For all intents and purposes, these bigwigs have changed. In 2010 Champika Ranawaka denounced the UNP as a set of imperialist lackeys: live, on TV. When was the last time Ranawaka called his opponents imperialists, let alone imperialist lackeys? The JVP still indulges in such rhetoric, but not as frequently as it used to: the temptations of a middle-class and left-liberal crowd, the milieu it targets, woos, and flirts with now, have seemingly made them forget the class struggle, the fight against neoliberalism; this is the same “revolutionary” party, after all, that critiques the Communist Party of China for its “centralised single party administration”, yet sent, in 2017, a congratulatory missive to that party’s 19th National Congress, in which it acknowledged “the progress of the people” and hailed “Comrade Xi Jinping” for taking steps to establish a “moderately prosperous society in an all-round way.”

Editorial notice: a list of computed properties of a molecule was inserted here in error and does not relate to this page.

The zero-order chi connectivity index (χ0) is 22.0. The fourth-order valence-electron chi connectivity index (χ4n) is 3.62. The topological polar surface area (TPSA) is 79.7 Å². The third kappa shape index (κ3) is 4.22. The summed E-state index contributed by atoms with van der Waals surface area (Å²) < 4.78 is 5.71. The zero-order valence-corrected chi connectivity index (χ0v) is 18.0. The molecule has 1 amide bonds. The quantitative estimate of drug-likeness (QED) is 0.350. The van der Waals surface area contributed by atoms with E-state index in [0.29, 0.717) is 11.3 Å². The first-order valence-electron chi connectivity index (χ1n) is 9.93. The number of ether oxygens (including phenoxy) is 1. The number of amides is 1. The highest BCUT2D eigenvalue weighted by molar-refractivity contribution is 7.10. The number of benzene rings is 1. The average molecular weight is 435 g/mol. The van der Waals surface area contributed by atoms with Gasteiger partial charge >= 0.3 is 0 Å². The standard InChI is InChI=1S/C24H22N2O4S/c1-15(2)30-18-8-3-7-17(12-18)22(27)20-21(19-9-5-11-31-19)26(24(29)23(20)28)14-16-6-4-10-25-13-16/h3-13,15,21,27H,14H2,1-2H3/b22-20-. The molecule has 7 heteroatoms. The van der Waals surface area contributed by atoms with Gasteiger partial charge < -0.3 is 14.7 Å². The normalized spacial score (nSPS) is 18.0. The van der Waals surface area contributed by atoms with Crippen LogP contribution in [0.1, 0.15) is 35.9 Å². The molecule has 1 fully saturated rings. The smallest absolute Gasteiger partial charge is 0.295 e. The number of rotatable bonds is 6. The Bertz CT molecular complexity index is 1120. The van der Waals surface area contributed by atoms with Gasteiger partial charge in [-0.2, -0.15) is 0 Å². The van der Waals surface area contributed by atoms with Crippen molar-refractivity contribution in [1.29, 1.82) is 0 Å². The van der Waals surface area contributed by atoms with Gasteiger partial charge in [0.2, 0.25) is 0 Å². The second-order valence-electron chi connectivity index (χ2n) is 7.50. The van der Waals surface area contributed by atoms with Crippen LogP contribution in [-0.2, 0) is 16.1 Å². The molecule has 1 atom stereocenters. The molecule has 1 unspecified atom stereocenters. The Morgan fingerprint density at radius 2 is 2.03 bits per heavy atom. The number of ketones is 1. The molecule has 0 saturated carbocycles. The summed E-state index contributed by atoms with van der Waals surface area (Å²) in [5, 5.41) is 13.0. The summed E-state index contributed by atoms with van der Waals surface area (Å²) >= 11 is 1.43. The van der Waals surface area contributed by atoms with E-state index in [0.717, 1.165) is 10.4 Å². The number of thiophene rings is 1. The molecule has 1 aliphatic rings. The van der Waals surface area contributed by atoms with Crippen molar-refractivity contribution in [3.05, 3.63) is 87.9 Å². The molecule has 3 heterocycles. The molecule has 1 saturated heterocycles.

The contradiction the JVP faces today is between the working class ideology which brought it to power and the middle-class ideology which dominates it at present. This divide owes considerably to its entry into the democratic mainstream after the second insurrection: it had to face the convulsions of parliamentary politics. Once it abandoned Mahinda Rajapaksa and his brand of populist nationalism, hence, it had to look for other allies.